Guest Post Policy

Since the focus of my blog is on helping readers find the best way to use their valuable reading time and/or spend their money and to promote authors whose books I’ve enjoyed, the guest post must be a benefit to authors and/or readers and not a promotion of an individual author’s books (I reserve the right to remove self-promotional content and links). The guest post must also bring something unique to the table. Something which I’ve not written about — at the moment, that leaves a lot of leeway, *grin*. That said, tell me:

  1. Title of your post: why do you believe this post will be useful for my readers?
  2. The hook: What makes your post different from other articles or blogs on the same topic?
  3. The audience: Who do you see as the audience for this post? How does this tie in to my blog?
  4. Value: How does this help my readers (the readers and writers)? What new idea or insight does this provide?
  5. Relevance: How do you see this post tying into my blog?

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Requirements of a Guest Post

Ideally, your guest post would be original and exclusive to KD Did It Takes on Books. That said, I am aware that I don’t have a huge audience — yet!

Review: If and how a submission and review process is handled before publication.

Demographics/Audience: Define the audience with as much information as possible to help the writers know whom they are writing to and for.

Titles: All letters capped, sentence structure, word count limits, specific titling styles.

Bylines: Use of full name, real name, or nickname permitted.

Spelling: Not just guides for proofing but specific spelling preferences such as respect for trademark spellings, language type (English, American, Australian, etc.), and other writing styles that influence spelling.

Fonts: Use of bold, italic, colored fonts or font changes within the article.

Linking: How to link, from when and specific formatting styles (minimum/maximum words to link, external verses internal linking styles, link classes, etc.), and to what not to link.

Article Series: Steps and process for producing articles in a series.

Publishing Code: How to publish code in blog posts.

Tags and Categories: Many blogs are now using tags and categories differently from the default usage. Explain clearly how to categorize content.

Accessibility Standards: With the requirement in 2011 for public websites to meet web standards for accessibility coming up, spell out your site’s accessibility standards and practices.

Profanity: If and when profanity is permitted, what words are acceptable and which aren’t.

Fact Checking: Some sites require extensive fact checking and proof where others are less about facts and more about entertainment. Be specific on what your guidelines are on fact checking and verification.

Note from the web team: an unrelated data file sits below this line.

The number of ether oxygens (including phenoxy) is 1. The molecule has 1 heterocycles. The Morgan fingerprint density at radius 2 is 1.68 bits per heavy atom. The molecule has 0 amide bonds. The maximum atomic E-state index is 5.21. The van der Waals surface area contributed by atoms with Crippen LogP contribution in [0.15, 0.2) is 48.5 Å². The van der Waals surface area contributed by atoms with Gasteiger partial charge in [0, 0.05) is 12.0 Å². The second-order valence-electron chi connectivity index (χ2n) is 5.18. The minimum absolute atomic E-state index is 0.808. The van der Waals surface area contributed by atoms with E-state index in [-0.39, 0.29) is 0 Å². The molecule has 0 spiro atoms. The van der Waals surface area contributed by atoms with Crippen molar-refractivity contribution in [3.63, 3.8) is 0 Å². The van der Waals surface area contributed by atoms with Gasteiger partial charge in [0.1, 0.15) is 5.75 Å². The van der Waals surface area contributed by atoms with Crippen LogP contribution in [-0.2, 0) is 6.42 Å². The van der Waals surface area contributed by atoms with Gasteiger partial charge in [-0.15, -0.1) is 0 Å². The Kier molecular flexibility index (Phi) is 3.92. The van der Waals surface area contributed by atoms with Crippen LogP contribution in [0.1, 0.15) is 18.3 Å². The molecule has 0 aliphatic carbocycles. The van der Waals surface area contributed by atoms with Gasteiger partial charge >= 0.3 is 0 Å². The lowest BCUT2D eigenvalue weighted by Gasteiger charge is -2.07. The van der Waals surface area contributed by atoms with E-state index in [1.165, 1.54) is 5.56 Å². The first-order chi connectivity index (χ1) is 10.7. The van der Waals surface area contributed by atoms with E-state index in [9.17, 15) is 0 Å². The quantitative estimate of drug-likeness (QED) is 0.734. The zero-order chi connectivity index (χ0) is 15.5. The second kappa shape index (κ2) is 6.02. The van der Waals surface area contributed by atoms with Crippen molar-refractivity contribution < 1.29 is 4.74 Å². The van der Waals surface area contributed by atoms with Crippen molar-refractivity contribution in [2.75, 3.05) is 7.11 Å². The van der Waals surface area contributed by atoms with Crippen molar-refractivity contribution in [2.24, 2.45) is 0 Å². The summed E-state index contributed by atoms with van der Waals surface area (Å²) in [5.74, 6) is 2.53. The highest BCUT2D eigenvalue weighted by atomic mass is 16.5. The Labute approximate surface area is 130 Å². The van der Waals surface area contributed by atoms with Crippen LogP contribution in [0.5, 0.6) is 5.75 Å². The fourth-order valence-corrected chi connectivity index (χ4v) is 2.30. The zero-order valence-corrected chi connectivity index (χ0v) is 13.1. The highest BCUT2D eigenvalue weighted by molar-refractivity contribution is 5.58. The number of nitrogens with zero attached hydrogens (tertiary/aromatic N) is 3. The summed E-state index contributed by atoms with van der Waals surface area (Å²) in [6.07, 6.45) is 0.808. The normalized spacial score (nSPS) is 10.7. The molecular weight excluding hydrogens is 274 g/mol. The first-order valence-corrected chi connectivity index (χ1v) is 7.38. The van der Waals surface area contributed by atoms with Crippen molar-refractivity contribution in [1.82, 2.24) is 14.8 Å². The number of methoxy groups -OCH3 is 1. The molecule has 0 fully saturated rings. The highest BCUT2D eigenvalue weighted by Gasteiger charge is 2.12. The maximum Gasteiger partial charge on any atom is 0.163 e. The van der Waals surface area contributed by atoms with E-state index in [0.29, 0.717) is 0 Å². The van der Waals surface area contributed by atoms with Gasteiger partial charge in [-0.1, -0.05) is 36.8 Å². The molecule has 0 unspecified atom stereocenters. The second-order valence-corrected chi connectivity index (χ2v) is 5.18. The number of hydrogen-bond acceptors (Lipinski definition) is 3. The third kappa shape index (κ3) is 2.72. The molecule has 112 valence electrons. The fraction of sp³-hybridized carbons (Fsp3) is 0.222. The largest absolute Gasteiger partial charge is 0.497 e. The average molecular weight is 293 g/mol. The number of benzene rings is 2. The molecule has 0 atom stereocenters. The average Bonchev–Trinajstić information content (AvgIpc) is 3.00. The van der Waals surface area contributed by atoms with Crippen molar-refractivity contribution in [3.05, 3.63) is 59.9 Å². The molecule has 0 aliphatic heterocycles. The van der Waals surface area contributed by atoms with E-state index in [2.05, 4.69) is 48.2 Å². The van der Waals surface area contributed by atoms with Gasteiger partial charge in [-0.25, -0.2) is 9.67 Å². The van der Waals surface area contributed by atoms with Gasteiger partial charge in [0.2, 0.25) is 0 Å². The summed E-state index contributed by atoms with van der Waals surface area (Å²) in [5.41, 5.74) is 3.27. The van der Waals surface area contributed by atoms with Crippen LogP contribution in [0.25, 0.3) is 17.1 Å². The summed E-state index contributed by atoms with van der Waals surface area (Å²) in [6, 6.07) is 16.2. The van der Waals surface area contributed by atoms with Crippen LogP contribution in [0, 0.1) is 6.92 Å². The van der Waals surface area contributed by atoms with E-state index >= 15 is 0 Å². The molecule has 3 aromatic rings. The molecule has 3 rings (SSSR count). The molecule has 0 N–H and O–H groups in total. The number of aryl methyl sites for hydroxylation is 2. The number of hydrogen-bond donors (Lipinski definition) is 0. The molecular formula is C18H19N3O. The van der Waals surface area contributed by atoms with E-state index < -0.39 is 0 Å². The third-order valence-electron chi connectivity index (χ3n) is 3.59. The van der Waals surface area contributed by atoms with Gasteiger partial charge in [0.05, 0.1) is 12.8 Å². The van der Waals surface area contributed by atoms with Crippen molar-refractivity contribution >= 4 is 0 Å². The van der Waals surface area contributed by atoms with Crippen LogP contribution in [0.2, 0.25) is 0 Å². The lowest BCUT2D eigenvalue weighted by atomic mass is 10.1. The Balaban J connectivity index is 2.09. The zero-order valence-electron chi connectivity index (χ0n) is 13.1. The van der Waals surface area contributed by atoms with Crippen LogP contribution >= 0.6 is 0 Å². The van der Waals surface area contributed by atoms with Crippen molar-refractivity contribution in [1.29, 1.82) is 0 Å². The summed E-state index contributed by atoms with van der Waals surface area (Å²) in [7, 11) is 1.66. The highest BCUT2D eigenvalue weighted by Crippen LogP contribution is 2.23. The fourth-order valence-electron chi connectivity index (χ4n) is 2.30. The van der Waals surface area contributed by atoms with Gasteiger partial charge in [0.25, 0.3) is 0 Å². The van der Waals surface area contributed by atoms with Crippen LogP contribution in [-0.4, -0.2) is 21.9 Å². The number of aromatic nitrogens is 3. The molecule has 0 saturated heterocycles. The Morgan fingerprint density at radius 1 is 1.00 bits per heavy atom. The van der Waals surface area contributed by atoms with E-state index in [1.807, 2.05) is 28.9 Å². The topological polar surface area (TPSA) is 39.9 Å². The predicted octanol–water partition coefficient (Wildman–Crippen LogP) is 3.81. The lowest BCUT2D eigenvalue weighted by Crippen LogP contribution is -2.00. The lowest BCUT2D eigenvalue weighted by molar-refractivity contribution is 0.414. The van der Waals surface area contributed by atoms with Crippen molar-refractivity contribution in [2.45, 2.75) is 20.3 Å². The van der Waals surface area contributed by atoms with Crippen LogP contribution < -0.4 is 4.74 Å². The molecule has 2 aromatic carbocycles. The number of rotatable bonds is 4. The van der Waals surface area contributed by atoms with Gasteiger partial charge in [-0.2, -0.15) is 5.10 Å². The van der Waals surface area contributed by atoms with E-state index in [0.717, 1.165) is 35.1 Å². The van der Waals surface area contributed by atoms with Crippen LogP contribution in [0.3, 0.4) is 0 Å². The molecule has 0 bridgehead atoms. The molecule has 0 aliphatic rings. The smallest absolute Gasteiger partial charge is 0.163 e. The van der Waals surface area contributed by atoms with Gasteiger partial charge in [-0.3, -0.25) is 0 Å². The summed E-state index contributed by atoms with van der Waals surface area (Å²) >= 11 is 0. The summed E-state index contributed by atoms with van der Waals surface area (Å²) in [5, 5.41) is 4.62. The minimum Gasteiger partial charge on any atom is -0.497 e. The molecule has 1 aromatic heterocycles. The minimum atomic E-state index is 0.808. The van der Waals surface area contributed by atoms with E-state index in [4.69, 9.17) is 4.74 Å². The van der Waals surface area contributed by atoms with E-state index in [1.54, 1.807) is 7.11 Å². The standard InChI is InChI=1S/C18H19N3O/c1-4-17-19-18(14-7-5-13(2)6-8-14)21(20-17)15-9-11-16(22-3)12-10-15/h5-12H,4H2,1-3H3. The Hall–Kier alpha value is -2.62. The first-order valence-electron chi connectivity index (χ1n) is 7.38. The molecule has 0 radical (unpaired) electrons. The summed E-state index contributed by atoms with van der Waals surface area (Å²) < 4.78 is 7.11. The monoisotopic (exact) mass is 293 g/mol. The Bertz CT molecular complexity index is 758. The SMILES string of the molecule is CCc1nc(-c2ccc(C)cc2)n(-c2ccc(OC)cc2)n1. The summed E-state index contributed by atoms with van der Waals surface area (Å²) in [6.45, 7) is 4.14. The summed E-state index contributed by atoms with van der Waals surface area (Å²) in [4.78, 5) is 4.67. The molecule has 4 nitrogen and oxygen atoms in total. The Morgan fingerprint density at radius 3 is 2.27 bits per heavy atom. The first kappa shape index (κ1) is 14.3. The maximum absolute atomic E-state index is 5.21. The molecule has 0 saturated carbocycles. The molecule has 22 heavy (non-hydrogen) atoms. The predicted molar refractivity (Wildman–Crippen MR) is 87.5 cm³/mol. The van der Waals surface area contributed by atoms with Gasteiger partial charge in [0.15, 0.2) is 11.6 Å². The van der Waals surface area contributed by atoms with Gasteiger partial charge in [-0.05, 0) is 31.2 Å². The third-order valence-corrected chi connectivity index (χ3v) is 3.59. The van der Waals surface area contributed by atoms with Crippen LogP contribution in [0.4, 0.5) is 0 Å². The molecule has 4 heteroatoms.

Photography/Images: How to include graphics and photography, citation, credits, size, file formats, etc.

Blockquotes: How to blockquote and cite quotes, references, and resources. Also include how and when to get permission for usage.

Comments: What is the comment policy, requirements for commenting, how to comment specifics.

Copyrights: Clear definition of what is acceptable for copyright, including what is reprinted in the article as well as what is permitted to be reused offsite.

Special Publishing Instructions: Prepublish Reminder WordPress Plugin

Use tools like the PrePublish Reminder WordPress Plugin

Every blog uses different tools, Plugins, and techniques for publishing its content. For instance, if using Viper’s Video Quicktags WordPress Plugin, add instructions on how to use the Plugin to publish videos within the blog posts. If using the Feed Pauser WordPress Plugin, let authors know they have five minutes or whatever the limit is to fix any errors before the post goes wild through the feeds. Be clear about any quirks or special details you wish your authors to do before hitting publish.

  1. I will not accept guest posts that appear on more than four other blogs.
  2. I run Copyscape on all posts to verify that it’s your original work.
  3. I try very hard to give credit where due, and I expect the same of authors submitting a guest post, so please include proper citations for any ideas, text, or data that is not original.
  4. I don’t restrict myself to X-number of words when writing a book review, so I won’t be restricting guest posts unless the information is repetitive.
  5. I will perform a light edit on your post to catch those bits and pieces that may have escaped notice. If the post requires more editing, it will be rejected until it receives a more professional edit.
  6. Images help liven up and break up the text. If you choose to include images, videos, or infographics, you must have permission to use them. Creative Bloq has a great post on finding free images. Do please fill out all ALT tags.
  7. I would love to include an author bio of up to 300 words. You may use your Twitter handle as part of your byline.

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Google Restrictions

Since I don’t want to run afoul of Google and its rules, I also require:

  1. Any links in the post must use “nofollow”, i.e., <a href=”yourLink” rel=”nofollow” title=”what this link is about or for”>

If I reject a post for whatever reason, I will delete it from my computer as well.

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